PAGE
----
When factoring, the number of interfaces included with the 1st code segment need not match the number of interfaces included with the 2nd code segment. In either of the cases of FIGS. 7C and 7D, the functional spirit of interfaces Interface1 and I1 remain the same as with FIGS. 7A and 7B, respectively. The factoring of interfaces may also follow associative, commutative, and other mathematical properties such that the factoring may be difficult to recognize. For instance, ordering of operations may be unimportant, and consequently, a function carried out by an interface may be carried out well in advance of reaching the interface, by another piece of code or interface, or performed by a separate component of the system. Moreover, one of ordinary skill in the programming arts can appreciate that there are a variety of ways of making different function calls that achieve the same result.

B. Redefinition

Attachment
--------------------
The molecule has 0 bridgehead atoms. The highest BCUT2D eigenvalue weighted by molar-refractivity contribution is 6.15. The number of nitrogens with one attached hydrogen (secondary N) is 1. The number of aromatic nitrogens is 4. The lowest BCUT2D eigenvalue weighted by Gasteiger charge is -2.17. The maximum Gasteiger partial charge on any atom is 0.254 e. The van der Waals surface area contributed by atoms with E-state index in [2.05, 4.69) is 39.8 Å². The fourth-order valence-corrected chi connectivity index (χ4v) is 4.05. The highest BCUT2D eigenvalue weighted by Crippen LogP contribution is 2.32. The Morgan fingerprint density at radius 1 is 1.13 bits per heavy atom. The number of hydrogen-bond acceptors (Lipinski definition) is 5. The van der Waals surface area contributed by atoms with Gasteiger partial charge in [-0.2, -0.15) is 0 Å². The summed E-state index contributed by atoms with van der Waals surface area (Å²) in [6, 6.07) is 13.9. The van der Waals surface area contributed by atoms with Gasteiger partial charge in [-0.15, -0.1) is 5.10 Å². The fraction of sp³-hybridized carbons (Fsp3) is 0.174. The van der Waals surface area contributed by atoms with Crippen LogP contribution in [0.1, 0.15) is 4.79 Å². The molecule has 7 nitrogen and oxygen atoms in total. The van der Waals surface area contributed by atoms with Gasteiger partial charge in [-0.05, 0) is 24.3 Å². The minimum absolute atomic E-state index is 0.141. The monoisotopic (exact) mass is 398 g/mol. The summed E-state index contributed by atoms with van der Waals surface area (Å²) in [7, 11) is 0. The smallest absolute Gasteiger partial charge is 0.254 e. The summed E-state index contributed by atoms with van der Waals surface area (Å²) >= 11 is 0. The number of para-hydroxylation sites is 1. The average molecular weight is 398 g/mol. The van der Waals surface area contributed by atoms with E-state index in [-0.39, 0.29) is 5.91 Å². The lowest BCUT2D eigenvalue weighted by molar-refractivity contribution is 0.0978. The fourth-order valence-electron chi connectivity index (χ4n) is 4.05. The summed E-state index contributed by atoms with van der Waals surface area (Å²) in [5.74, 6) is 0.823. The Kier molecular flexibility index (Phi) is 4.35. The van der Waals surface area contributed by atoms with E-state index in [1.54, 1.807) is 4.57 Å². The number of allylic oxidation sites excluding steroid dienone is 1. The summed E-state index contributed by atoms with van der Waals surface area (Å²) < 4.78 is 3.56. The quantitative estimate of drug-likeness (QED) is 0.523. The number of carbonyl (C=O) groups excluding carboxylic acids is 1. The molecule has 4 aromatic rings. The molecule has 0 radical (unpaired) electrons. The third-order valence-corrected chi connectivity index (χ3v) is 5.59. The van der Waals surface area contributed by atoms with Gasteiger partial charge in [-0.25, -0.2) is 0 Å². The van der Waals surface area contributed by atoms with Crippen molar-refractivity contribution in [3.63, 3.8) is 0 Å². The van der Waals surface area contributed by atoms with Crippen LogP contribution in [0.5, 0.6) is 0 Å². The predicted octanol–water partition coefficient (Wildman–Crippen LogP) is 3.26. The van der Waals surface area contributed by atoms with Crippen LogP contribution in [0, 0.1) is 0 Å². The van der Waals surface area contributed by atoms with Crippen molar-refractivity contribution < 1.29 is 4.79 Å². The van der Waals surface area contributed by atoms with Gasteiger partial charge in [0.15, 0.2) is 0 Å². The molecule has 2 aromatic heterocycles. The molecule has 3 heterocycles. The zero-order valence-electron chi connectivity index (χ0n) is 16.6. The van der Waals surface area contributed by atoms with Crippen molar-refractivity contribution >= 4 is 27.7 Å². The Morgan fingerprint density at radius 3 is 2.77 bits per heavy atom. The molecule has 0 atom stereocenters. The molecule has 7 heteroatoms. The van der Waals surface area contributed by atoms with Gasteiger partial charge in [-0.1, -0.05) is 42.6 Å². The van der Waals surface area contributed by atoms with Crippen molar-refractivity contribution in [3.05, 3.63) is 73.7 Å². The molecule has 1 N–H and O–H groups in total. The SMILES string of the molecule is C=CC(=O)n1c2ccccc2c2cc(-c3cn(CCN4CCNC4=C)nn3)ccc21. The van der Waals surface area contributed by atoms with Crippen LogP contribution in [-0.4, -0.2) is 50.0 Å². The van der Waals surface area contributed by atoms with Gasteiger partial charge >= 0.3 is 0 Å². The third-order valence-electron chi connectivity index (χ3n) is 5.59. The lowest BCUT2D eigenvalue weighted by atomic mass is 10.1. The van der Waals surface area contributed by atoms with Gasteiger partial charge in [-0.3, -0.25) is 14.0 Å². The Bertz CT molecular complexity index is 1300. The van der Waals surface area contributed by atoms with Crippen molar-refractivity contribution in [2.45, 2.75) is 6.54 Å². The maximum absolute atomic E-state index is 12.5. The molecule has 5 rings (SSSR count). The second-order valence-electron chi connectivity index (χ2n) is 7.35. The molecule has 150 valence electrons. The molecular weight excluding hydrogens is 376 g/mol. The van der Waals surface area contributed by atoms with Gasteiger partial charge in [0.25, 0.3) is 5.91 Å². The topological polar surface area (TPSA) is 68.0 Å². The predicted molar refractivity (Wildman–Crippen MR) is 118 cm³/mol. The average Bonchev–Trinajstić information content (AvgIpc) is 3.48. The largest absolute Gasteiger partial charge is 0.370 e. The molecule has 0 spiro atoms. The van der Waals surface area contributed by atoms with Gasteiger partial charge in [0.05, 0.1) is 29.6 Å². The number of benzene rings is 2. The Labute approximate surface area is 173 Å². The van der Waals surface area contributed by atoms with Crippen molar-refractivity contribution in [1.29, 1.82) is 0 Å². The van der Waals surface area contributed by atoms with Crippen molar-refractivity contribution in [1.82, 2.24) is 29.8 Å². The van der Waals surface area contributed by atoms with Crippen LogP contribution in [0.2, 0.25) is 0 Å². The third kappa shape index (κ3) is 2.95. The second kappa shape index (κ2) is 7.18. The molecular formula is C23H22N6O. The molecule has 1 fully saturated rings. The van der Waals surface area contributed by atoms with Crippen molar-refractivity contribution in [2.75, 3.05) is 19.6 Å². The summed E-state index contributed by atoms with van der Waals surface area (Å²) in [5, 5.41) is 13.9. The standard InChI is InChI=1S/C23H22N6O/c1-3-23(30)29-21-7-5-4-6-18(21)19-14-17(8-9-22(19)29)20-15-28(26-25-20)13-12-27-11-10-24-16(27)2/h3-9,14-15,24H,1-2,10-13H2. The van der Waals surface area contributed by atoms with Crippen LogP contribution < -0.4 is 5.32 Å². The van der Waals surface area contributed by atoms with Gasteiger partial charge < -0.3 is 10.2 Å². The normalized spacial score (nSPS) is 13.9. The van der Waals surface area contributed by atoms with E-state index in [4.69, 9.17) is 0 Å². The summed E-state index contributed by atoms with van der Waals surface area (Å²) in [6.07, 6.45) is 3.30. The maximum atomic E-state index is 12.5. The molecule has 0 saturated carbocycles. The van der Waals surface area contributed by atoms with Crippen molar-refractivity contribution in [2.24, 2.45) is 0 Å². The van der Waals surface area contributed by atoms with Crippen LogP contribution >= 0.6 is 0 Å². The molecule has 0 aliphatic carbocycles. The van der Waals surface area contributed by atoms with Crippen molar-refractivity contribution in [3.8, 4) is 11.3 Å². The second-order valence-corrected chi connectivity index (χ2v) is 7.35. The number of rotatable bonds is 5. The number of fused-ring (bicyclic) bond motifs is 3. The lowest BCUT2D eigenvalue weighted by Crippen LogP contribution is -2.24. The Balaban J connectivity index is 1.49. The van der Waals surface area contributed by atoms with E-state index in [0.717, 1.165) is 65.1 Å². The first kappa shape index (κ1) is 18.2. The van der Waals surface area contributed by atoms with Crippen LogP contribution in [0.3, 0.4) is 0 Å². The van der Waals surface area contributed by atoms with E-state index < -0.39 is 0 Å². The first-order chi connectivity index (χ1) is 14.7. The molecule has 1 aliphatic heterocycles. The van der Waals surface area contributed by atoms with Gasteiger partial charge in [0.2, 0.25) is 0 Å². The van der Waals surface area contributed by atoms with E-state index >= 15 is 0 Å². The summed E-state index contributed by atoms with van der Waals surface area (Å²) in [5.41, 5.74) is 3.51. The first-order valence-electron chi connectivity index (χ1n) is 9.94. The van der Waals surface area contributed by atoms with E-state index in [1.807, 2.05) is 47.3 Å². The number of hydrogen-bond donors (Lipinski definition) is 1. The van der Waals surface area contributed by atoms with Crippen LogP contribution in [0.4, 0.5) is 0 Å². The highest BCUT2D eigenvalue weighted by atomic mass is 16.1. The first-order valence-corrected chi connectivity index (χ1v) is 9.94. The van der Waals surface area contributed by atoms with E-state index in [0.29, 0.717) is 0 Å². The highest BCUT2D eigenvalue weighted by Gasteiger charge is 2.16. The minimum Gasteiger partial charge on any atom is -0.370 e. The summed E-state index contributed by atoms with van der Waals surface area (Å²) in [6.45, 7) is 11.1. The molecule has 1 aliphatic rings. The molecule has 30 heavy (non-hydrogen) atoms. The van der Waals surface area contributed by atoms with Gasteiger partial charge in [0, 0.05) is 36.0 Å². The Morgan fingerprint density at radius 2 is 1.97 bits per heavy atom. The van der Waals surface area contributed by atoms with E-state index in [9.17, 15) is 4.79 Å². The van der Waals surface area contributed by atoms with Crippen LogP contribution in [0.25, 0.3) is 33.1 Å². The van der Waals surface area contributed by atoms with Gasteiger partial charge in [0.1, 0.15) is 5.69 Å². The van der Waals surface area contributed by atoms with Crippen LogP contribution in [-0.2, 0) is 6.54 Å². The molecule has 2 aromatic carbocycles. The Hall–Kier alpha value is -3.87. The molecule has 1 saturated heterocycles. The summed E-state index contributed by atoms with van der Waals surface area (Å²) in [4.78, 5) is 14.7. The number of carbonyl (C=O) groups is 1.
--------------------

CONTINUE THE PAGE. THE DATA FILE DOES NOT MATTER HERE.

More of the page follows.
In some cases, it may be possible to ignore, add or redefine certain aspects (e.g., parameters) of a programming interface while still accomplishing the intended result. This is illustrated in FIGS. 7E and 7F. For example, assume interface Interface1 of FIG. 7A includes a function call Square(input, precision, output), a call that includes three parameters, input, precision and output, and which is issued from the 1st Code Segment to the 2nd Code Segment. If the middle parameter precision is of no concern in a given scenario, as shown in FIG. 7E, it could just as well be ignored or even replaced with a meaningless (in this situation) parameter. One may also add an additional parameter of no concern. In either event, the functionality of square can be achieved, so long as output is returned after input is squared by the second code segment. Precision may very well be a meaningful parameter to some downstream or other portion of the computing system; however, once it is recognized that precision is not necessary for the narrow purpose of calculating the square, it may be replaced or ignored. For example, instead of passing a valid precision value, a meaningless value such as a birth date could be passed without adversely affecting the result. Similarly, as shown in FIG. 7F, interface I1 is replaced by interface I1′, redefined to ignore or add parameters to the interface. Interface I2 may similarly be redefined as interface I2′, redefined to ignore unnecessary parameters, or parameters that may be processed elsewhere. In other words, in some cases a programming interface may include aspects, such as parameters, which are not needed for some purpose, and so they may be ignored or redefined, or processed elsewhere for other purposes.